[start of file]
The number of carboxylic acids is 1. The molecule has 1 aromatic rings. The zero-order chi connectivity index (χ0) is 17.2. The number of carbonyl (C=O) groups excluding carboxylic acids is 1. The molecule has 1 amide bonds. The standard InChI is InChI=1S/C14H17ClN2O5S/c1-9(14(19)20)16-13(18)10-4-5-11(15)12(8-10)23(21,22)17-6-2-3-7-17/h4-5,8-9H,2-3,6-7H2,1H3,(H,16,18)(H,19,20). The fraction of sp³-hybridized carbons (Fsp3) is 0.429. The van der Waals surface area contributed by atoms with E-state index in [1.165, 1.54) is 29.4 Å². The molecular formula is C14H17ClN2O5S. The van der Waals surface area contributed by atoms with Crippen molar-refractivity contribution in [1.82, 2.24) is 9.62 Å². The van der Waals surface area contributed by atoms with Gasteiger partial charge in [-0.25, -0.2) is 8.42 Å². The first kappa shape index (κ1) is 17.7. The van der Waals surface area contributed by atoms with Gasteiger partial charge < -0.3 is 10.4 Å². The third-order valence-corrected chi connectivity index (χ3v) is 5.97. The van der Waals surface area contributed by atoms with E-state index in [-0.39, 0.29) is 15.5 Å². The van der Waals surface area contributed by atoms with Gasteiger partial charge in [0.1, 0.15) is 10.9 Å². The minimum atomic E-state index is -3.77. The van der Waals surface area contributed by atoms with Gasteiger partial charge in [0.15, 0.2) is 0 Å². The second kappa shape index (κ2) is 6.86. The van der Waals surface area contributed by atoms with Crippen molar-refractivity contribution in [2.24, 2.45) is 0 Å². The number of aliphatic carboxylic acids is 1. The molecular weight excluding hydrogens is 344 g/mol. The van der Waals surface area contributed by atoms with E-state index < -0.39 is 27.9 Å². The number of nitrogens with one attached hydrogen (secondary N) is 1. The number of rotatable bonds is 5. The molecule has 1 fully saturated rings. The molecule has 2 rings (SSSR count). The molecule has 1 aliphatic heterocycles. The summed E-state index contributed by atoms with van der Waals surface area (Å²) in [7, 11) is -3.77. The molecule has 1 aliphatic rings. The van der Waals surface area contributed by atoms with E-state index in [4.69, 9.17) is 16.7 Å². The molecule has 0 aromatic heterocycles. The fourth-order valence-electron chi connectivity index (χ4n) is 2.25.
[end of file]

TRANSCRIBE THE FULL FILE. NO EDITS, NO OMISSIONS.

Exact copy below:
The number of carboxylic acids is 1. The molecule has 1 aromatic rings. The zero-order chi connectivity index (χ0) is 17.2. The number of carbonyl (C=O) groups excluding carboxylic acids is 1. The molecule has 1 amide bonds. The standard InChI is InChI=1S/C14H17ClN2O5S/c1-9(14(19)20)16-13(18)10-4-5-11(15)12(8-10)23(21,22)17-6-2-3-7-17/h4-5,8-9H,2-3,6-7H2,1H3,(H,16,18)(H,19,20). The fraction of sp³-hybridized carbons (Fsp3) is 0.429. The van der Waals surface area contributed by atoms with E-state index in [1.165, 1.54) is 29.4 Å². The molecular formula is C14H17ClN2O5S. The van der Waals surface area contributed by atoms with Crippen molar-refractivity contribution in [1.82, 2.24) is 9.62 Å². The van der Waals surface area contributed by atoms with Gasteiger partial charge in [-0.25, -0.2) is 8.42 Å². The first kappa shape index (κ1) is 17.7. The van der Waals surface area contributed by atoms with Gasteiger partial charge < -0.3 is 10.4 Å². The third-order valence-corrected chi connectivity index (χ3v) is 5.97. The van der Waals surface area contributed by atoms with E-state index in [-0.39, 0.29) is 15.5 Å². The van der Waals surface area contributed by atoms with Gasteiger partial charge in [0.1, 0.15) is 10.9 Å². The minimum atomic E-state index is -3.77. The van der Waals surface area contributed by atoms with Gasteiger partial charge in [0.15, 0.2) is 0 Å². The second kappa shape index (κ2) is 6.86. The van der Waals surface area contributed by atoms with Crippen molar-refractivity contribution in [2.24, 2.45) is 0 Å². The number of aliphatic carboxylic acids is 1. The molecular weight excluding hydrogens is 344 g/mol. The van der Waals surface area contributed by atoms with E-state index < -0.39 is 27.9 Å². The number of nitrogens with one attached hydrogen (secondary N) is 1. The number of rotatable bonds is 5. The molecule has 1 fully saturated rings. The molecule has 2 rings (SSSR count). The molecule has 1 aliphatic heterocycles. The summed E-state index contributed by atoms with van der Waals surface area (Å²) in [7, 11) is -3.77. The molecule has 1 aliphatic rings. The van der Waals surface area contributed by atoms with E-state index in [4.69, 9.17) is 16.7 Å². The molecule has 0 aromatic heterocycles. The fourth-order valence-electron chi connectivity index (χ4n) is 2.25.